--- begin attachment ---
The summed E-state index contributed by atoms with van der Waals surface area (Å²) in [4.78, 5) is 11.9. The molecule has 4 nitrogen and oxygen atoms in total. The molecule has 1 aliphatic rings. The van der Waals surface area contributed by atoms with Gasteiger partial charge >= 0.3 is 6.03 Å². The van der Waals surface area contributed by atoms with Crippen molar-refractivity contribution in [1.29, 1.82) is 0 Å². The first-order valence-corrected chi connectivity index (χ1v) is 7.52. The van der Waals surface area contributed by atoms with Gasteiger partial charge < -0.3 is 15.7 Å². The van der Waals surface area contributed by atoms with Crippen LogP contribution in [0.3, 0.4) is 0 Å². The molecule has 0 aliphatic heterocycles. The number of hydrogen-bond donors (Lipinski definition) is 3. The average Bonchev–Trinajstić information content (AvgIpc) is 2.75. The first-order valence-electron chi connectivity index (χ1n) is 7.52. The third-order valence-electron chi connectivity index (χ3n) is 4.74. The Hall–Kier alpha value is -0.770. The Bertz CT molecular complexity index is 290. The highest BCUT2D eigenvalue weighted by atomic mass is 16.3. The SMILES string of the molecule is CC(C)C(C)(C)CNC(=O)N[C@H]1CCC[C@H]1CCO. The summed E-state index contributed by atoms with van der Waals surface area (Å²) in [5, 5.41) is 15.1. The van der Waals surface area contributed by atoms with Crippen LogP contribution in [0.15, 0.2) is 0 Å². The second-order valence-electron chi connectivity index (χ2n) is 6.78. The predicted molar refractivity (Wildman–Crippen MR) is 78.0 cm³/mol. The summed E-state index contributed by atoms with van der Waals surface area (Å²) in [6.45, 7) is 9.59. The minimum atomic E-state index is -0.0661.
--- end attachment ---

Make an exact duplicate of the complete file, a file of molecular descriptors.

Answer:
The summed E-state index contributed by atoms with van der Waals surface area (Å²) in [4.78, 5) is 11.9. The molecule has 4 nitrogen and oxygen atoms in total. The molecule has 1 aliphatic rings. The van der Waals surface area contributed by atoms with Gasteiger partial charge >= 0.3 is 6.03 Å². The van der Waals surface area contributed by atoms with Crippen molar-refractivity contribution in [1.29, 1.82) is 0 Å². The first-order valence-corrected chi connectivity index (χ1v) is 7.52. The van der Waals surface area contributed by atoms with Gasteiger partial charge < -0.3 is 15.7 Å². The van der Waals surface area contributed by atoms with Crippen LogP contribution in [0.3, 0.4) is 0 Å². The molecule has 0 aliphatic heterocycles. The number of hydrogen-bond donors (Lipinski definition) is 3. The average Bonchev–Trinajstić information content (AvgIpc) is 2.75. The first-order valence-electron chi connectivity index (χ1n) is 7.52. The third-order valence-electron chi connectivity index (χ3n) is 4.74. The Hall–Kier alpha value is -0.770. The Bertz CT molecular complexity index is 290. The highest BCUT2D eigenvalue weighted by atomic mass is 16.3. The SMILES string of the molecule is CC(C)C(C)(C)CNC(=O)N[C@H]1CCC[C@H]1CCO. The summed E-state index contributed by atoms with van der Waals surface area (Å²) in [5, 5.41) is 15.1. The van der Waals surface area contributed by atoms with Crippen LogP contribution in [0.15, 0.2) is 0 Å². The second-order valence-electron chi connectivity index (χ2n) is 6.78. The predicted molar refractivity (Wildman–Crippen MR) is 78.0 cm³/mol. The summed E-state index contributed by atoms with van der Waals surface area (Å²) in [6.45, 7) is 9.59. The minimum atomic E-state index is -0.0661.